How to Adjust Carbs on an Outboard Motorby Chris Stevenson
Outboard carburetors are designed and function similar to automobile carburetors. Both meter fuel in precise amounts to the engine for optimum internal combustion. Outboard carburetors have a power circuit, metering jets, float bowl and low speed and idle circuit. Adjusting outboard carburetors requires a knowledge of the position of the mixture and idle speed screws on the carburetor.
Submerge the lower end unit into a larger rubber container filled with water. Cover the water intake ports, but allow the exhaust port to sit above the water level.
You can also perform this procedure in the water by tying up securely to a dock with fore and aft lines. Check your owner's manual to see if your carburetor adjustment can be made in the water with a neutral transmission setting. Many models require that the engine be in forward gear, with the prop producing resistance in the water.
Unclasp the top engine cowl. Remove the spark arrestor, or air cleaner system, with a socket if it impedes access to the carburetor. Start the engine and let it warm up to normal operating temperature. Deactivate the manual choke, or wait for the electric solenoid choke to open fully, if you have this model. Turn the engine off. Locate the idler mixtures screws for your carburetor. Refer to your owner's manual under "Air-fuel mixture setting."
Place a small engine tachometer clip lead around the number one cylinder spark plug. Connect the other tachometer lead to a ground source. If you have a dashboard tachometer gauge, have an assistant monitor it for rpm readings. Turn each idle-mixture screws in clockwise until they gently seat. Then turn them counterclockwise 1 1/4 to 1 1/2 revolutions. For a multi-cylinder engine with dual carburetors, adjust each idle mixture screw with this procedure.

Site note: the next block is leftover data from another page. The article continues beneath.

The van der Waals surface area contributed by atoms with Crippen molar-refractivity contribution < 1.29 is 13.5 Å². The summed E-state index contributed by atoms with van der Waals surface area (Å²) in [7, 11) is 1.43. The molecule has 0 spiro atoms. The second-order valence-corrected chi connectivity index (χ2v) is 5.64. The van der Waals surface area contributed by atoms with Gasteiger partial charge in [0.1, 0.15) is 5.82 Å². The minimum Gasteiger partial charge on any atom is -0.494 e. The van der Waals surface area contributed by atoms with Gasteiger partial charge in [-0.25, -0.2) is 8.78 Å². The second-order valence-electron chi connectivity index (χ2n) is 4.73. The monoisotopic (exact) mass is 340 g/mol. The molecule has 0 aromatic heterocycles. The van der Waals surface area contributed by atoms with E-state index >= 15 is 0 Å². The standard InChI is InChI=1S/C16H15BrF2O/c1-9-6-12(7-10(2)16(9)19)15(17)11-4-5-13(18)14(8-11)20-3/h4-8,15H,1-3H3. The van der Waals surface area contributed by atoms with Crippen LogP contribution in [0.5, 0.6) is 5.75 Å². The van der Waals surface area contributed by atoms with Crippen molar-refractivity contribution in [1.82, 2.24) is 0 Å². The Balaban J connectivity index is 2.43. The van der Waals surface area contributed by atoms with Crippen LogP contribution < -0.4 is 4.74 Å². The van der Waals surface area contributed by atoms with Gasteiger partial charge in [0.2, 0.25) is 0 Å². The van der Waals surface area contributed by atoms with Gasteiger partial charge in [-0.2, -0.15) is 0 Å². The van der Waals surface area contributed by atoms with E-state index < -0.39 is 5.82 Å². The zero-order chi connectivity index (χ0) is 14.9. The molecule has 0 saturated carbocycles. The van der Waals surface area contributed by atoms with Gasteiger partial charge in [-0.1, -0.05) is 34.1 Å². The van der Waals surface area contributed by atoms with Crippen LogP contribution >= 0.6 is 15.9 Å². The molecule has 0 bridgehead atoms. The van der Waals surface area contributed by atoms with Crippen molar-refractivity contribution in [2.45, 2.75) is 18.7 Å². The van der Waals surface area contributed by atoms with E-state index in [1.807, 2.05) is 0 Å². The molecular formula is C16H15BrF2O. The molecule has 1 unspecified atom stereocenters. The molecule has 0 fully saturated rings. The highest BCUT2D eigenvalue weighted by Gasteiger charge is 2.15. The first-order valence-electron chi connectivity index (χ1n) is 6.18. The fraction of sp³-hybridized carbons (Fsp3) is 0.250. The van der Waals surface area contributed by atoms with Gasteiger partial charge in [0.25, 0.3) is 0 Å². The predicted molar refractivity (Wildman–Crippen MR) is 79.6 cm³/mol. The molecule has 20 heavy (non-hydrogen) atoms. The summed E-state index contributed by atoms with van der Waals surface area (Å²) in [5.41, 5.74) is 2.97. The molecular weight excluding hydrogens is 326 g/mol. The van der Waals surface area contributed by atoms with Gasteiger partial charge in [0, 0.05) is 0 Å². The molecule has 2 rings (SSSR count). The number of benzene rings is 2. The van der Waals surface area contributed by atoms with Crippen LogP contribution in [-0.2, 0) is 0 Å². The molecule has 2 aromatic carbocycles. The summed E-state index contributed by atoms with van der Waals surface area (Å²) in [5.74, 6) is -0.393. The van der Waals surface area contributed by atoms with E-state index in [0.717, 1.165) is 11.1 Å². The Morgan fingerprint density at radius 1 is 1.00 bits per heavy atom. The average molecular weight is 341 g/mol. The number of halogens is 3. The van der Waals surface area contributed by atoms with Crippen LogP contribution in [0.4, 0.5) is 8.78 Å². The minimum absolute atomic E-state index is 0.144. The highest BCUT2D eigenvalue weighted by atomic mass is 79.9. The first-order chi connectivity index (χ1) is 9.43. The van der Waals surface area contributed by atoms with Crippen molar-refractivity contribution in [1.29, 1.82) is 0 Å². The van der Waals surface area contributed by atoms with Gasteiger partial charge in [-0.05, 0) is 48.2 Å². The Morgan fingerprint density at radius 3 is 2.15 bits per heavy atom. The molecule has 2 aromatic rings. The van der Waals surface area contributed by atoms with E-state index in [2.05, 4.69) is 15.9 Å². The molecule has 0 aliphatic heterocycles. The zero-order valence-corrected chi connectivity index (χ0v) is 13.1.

Start the engine and place the shift selector in forward gear.Turn the idle mixture screw in clockwise until the engine sputters. Turn it out counterclockwise until the engine begins to miss. Turn it back in until you achieve the highest rpm on your tachometer, which will be a midpoint between the two stumbling screw positions. Adjust each mixture screw in this fashion, achieving the highest rpm on the tachometer gauge.
Locate the idle speed stop screw on the carburetor linkage. You will recognize it by pulling back on the throttle linkage and seeing where a small screw rest against a cam. The screw will have a throttle return spring very close to it. Look up the idle speed specifications for your outboard in your service manual. It will recommend a maximum idle speed for a warm engine.
Use a screwdriver to turn the idle speed stop screw clockwise to increase the rpm, and counterclockwise to decrease it. Set the rpm to manufacture's specifications, reading that number on the tachometer. Turn the engine off. Remove the tachometer. Replace the spark arrestor, or air cleaner assembly and tighten it with the appropriate socket. Fasten the engine cowl.
- Some model outboard motors have an high-speed idle screw. Others do not have one because the jets are preset. Consult your manual for the proper rpm to set your high-speed idle screw. Use a screwdriver and a small engine tachometer.
Things You'll Need
- Outboard motor service manual
- Large container (55-gallon or more)
- Socket set
- Ratchet wrench
- Small engine tachometer
- Assistant (if applicable)
Chris Stevenson has been writing since 1988. His automotive vocation has spanned more than 35 years and he authored the auto repair manual "Auto Repair Shams and Scams" in 1990. Stevenson holds a P.D.S Toyota certificate, ASE brake certification, Clean Air Act certification and a California smog license.